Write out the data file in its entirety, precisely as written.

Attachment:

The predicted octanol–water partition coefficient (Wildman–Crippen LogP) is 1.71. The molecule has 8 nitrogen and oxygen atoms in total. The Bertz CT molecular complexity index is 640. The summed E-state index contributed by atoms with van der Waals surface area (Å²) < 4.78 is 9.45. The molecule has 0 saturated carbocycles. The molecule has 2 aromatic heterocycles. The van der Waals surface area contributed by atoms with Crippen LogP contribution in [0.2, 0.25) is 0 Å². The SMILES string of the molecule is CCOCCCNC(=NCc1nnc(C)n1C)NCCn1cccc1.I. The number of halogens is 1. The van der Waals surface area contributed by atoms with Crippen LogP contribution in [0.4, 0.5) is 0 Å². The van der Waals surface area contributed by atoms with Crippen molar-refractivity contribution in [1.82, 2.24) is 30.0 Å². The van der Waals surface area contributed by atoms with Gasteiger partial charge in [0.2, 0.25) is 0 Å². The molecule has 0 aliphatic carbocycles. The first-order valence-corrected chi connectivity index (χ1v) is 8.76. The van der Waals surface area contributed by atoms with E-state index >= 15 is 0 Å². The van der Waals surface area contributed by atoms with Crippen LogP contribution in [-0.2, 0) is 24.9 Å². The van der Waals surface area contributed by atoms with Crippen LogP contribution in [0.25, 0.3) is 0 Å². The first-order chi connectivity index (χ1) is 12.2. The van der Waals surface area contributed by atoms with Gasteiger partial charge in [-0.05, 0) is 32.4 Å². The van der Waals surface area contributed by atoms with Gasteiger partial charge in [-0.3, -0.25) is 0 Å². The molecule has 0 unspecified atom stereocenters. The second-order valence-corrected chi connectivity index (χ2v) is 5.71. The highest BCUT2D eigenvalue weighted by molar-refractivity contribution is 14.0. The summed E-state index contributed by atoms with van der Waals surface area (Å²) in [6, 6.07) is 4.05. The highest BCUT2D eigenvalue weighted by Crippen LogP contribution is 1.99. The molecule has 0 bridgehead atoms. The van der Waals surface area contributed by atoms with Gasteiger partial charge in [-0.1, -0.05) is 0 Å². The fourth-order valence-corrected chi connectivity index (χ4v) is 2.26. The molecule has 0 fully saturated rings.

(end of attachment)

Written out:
The predicted octanol–water partition coefficient (Wildman–Crippen LogP) is 1.71. The molecule has 8 nitrogen and oxygen atoms in total. The Bertz CT molecular complexity index is 640. The summed E-state index contributed by atoms with van der Waals surface area (Å²) < 4.78 is 9.45. The molecule has 0 saturated carbocycles. The molecule has 2 aromatic heterocycles. The van der Waals surface area contributed by atoms with Crippen LogP contribution in [0.2, 0.25) is 0 Å². The SMILES string of the molecule is CCOCCCNC(=NCc1nnc(C)n1C)NCCn1cccc1.I. The number of halogens is 1. The van der Waals surface area contributed by atoms with Crippen LogP contribution in [0.4, 0.5) is 0 Å². The van der Waals surface area contributed by atoms with Crippen molar-refractivity contribution in [1.82, 2.24) is 30.0 Å². The van der Waals surface area contributed by atoms with Gasteiger partial charge in [0.2, 0.25) is 0 Å². The molecule has 0 aliphatic carbocycles. The first-order valence-corrected chi connectivity index (χ1v) is 8.76. The van der Waals surface area contributed by atoms with E-state index >= 15 is 0 Å². The van der Waals surface area contributed by atoms with Crippen LogP contribution in [-0.2, 0) is 24.9 Å². The van der Waals surface area contributed by atoms with Crippen LogP contribution in [0.25, 0.3) is 0 Å². The first-order chi connectivity index (χ1) is 12.2. The van der Waals surface area contributed by atoms with Gasteiger partial charge in [-0.05, 0) is 32.4 Å². The van der Waals surface area contributed by atoms with Gasteiger partial charge in [-0.3, -0.25) is 0 Å². The molecule has 0 unspecified atom stereocenters. The second-order valence-corrected chi connectivity index (χ2v) is 5.71. The highest BCUT2D eigenvalue weighted by molar-refractivity contribution is 14.0. The summed E-state index contributed by atoms with van der Waals surface area (Å²) in [6, 6.07) is 4.05. The highest BCUT2D eigenvalue weighted by Crippen LogP contribution is 1.99. The molecule has 0 bridgehead atoms. The van der Waals surface area contributed by atoms with Gasteiger partial charge in [-0.1, -0.05) is 0 Å². The fourth-order valence-corrected chi connectivity index (χ4v) is 2.26. The molecule has 0 fully saturated rings.